Once we have verified that we are getting the majority of our protein intake from complete proteins, we must also realize that all complete proteins are not created equal. Each protein has different ratios of the essential and non-essential amino acids. Some proteins such as the dairy proteins are particularly rich in the branched-chain amino acids (BCAAs; leucine, isoleucine, valine). It turns out that this difference in BCAA content is an important distinction.
A recently published study has shown that when we consume protein in a skewed fashion (like most Americans) with the majority of our protein intake at dinner and much less at lunch and breakfast, we do not maximize our muscle growth potential. This study looked at the difference between eating ~10 grams, 15 grams and 65 grams of protein for breakfast, lunch and dinner, respectively, versus eating 30 grams for each meal. By increasing the protein content of the first two meals, it is theorized that a threshold was met whereby muscle protein synthesis was turned on at each meal.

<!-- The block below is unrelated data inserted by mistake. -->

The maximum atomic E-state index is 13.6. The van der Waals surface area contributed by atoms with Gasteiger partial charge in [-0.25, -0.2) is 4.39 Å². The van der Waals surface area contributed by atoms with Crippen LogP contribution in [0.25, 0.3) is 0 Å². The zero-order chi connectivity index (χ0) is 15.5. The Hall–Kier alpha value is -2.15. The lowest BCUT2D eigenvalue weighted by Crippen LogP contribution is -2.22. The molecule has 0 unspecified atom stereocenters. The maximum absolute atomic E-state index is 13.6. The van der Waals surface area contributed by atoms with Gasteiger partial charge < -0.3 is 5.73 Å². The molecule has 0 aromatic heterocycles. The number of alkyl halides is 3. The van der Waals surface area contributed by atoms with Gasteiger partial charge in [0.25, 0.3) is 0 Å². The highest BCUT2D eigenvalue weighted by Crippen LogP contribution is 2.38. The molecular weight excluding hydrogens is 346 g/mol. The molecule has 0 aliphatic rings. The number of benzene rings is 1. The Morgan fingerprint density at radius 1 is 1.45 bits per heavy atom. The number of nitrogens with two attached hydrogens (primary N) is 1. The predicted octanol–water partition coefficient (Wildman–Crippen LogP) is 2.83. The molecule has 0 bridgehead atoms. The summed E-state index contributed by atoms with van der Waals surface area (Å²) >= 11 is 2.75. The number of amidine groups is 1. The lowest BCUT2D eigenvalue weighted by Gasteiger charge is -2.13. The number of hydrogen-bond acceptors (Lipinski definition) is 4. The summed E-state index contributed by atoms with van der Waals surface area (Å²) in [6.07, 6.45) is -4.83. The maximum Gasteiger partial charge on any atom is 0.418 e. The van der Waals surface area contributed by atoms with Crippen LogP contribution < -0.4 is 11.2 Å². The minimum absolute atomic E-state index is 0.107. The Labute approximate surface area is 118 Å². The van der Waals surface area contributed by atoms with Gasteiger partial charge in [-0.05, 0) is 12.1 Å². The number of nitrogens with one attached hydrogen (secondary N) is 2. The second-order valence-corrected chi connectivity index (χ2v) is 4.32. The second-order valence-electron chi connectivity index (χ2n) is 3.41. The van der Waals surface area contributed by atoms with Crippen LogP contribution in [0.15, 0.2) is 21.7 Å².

HEALTHY AND UNHEALTHY FATS

There are essential fats that we can’t live without. Even though recent studies suggest that saturated fat may not be as evil as once thought, if you eat too much when trying to grow you will probably not be at your healthiest. That being said, restricting your cholesterol and saturated fat intake excessively can cause reductions in testosterone production, potentially hindering muscle growth. So, if you are not a “hormone supplemented” bodybuilder, extreme limitations of your fat intake can be detrimental to your goals. By maximizing the polyunsaturated fatty acids, especially the omega-3s from fish oils, you are more likely to see some health benefits from eating to grow. I would recommend keeping your fat content above 30 percent of your total daily calories and strictly avoid toxic and inflammatory trans fats. As for all of the macronutrients, getting the majority of your fat from whole (unprocessed) foods will help you to avoid unhealthy fats.